Lakers/Warriors: Shannon Shines in Victory

Darius Soriano —  February 17, 2010

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In a game that Kobe ended up not playing, his replacement provided a nice impersonation.   Shannon Brown, fresh off a less than stellar dunk contest on all-star Saturday, showed that he seems to do his best work in live game action.  Shannon stepped in for Kobe, played a great all around game, and ended the night with a team high 27 points on 19 shots and added 10 rebounds for good measure.  Sure some of his shots were questionable and I think we’d all like to see less jump shooting, but he played a pretty efficient game (he would have been even more efficient on offense had he not missed five of his six 3 point attempts) and poured in the shots when the Lakers needed them.

A few other notes from this game:

*The Lakers started off the game quite well and jumped out to an early lead over the depleted Warriors.  Fueled by Shannon’s shot making and Bynum’s post scoring, the Lakers were showing off the talent that I thought would lead to an fairly easy win against an overmatched opponent.  The Lakers were playing a bit faster than I would have liked and, to a certain extent, were playing the Warriors’ style but it did not matter as their size inside and superior skill was too much for Golden State.

*A twelve point first quarter lead would shrink to only a three point margin at halftime as the Lakers bench couldn’t hold the lead in the second frame.  Forced shots, an abandonment of going into the post with any consistency, and overall sloppy play on offense fueled the Warriors fast break and the Dubs clawed their way back into the game.  The biggest culprits in this were Sasha (and his failed attempts to be a play maker in the half court) and Artest (and his lack of touch from everywhere while continuing to fire away).  It still baffles me that the Lakers bench doesn’t always play to their strengths as a unit by going to Gasol/Bynum/Odom in the post and letting them create easy shots and would rather try to create off the dribble and play a more freelance game.  This style can work when players are making shots, but when the shots aren’t falling the entire team suffers with stalled offense and a lack of floor balance that leads to poor transition defense.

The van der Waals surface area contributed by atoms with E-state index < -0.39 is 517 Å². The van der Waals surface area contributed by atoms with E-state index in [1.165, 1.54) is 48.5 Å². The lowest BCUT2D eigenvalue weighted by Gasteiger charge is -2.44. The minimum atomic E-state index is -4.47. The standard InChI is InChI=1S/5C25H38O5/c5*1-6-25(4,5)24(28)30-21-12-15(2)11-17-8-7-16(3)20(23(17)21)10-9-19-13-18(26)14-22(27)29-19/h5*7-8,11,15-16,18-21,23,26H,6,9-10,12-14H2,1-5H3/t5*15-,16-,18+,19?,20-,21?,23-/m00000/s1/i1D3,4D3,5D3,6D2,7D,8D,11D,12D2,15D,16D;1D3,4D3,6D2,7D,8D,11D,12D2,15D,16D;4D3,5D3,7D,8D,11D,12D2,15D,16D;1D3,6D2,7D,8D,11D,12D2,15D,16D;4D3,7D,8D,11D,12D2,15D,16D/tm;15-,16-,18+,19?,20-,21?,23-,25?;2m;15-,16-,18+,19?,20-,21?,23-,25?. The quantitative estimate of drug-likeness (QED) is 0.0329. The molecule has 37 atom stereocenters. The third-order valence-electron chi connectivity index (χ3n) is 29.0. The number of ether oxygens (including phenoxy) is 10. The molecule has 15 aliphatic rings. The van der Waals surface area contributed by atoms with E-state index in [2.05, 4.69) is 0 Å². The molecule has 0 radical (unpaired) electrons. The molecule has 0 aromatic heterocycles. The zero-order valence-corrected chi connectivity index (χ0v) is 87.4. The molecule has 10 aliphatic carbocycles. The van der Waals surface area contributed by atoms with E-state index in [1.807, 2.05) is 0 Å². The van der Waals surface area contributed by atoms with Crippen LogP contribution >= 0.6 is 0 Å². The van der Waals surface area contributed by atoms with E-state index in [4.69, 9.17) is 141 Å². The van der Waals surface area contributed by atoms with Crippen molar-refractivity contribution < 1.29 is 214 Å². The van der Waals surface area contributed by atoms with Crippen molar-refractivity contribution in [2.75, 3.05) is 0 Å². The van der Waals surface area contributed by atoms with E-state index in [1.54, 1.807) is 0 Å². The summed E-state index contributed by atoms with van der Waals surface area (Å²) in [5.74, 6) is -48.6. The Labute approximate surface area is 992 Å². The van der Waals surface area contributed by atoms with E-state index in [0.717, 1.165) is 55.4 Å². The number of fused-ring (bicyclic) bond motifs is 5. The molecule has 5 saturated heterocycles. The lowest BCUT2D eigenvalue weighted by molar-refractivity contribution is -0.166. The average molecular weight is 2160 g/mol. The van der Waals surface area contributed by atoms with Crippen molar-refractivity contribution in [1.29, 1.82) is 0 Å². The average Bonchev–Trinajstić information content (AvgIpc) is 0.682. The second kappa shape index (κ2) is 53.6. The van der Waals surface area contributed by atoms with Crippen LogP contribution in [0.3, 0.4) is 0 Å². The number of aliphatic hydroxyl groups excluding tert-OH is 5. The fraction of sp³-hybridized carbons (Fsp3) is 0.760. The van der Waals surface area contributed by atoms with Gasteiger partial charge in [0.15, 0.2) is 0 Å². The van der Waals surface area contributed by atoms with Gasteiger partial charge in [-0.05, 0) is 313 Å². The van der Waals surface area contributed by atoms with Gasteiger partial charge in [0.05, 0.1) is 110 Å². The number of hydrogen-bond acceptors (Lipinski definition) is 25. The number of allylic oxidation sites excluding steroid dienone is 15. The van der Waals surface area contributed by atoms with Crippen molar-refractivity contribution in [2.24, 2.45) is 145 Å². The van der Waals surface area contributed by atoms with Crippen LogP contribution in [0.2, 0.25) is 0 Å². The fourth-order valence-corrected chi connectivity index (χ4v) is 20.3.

*Bynum really didn’t show any rust in his first game action in over a week.  He was overpowering on several possessions and showed nice touch around the basket.  I think it’s too early to say what Bynum’s effect is on the flow of the Lakers offense.  The Warriors are a team that does not have the size to bang with ‘Drew on the block, so Bynum should be aggressive against this team and look to score.  Also, when Bynum was operating on the post, cutters were not as active and the Warriors defense didn’t come with hard double teams that would force ‘Drew to be a passer.  Combine that with Bynum’s tendency to use his dribble quickly and then attack when the opening presents itself and you’ve got a recipe for shot taking rather than ball movement.

*Shannon and ‘Drew were really the only players that deserve any sort of credit on offense.  The rest of the players didn’t play very well at all and made shots for the rest of the guys were few and far between.  Pau, Ron, and Odom were a combined 13 for 39 from the field and never found a groove on offense.  Some of that credit goes to aggressive interior defense by the Warriors (especially Turiaf and Biedrins) and timely help from the Warriors guards.  But overall, the Lakers front line was not sharp with its shooting and that kept the game closer than it should have been for most of the night.

*Besides the good interior defense, the Warriors should also be given credit for sticking to their plan on offense.  They continued to push the pace the entire evening and took advantage of the openings that the Lakers gave them.  Maggette barreled his way to the basket, Morrow was spotting up in transition, and CJ Watson was accurate from behind the arc and the mid-range.  The Warriors fought hard all night, but just didn’t have enough to beat a better and deeper Lakers squad.

In the end, I’ll take this win and move on.  Outside of Shannon and ‘Drew, no one player performed that great on offense and only Odom had an above average night in any one aspect of the game with his 18 rebounds.  Overall, this was a pretty forgettable win but sometimes that’s what you get in an 82 game season.  They can’t all be the supreme performances like the ones we got against Utah, San Antonio, and Portland.

Darius Soriano

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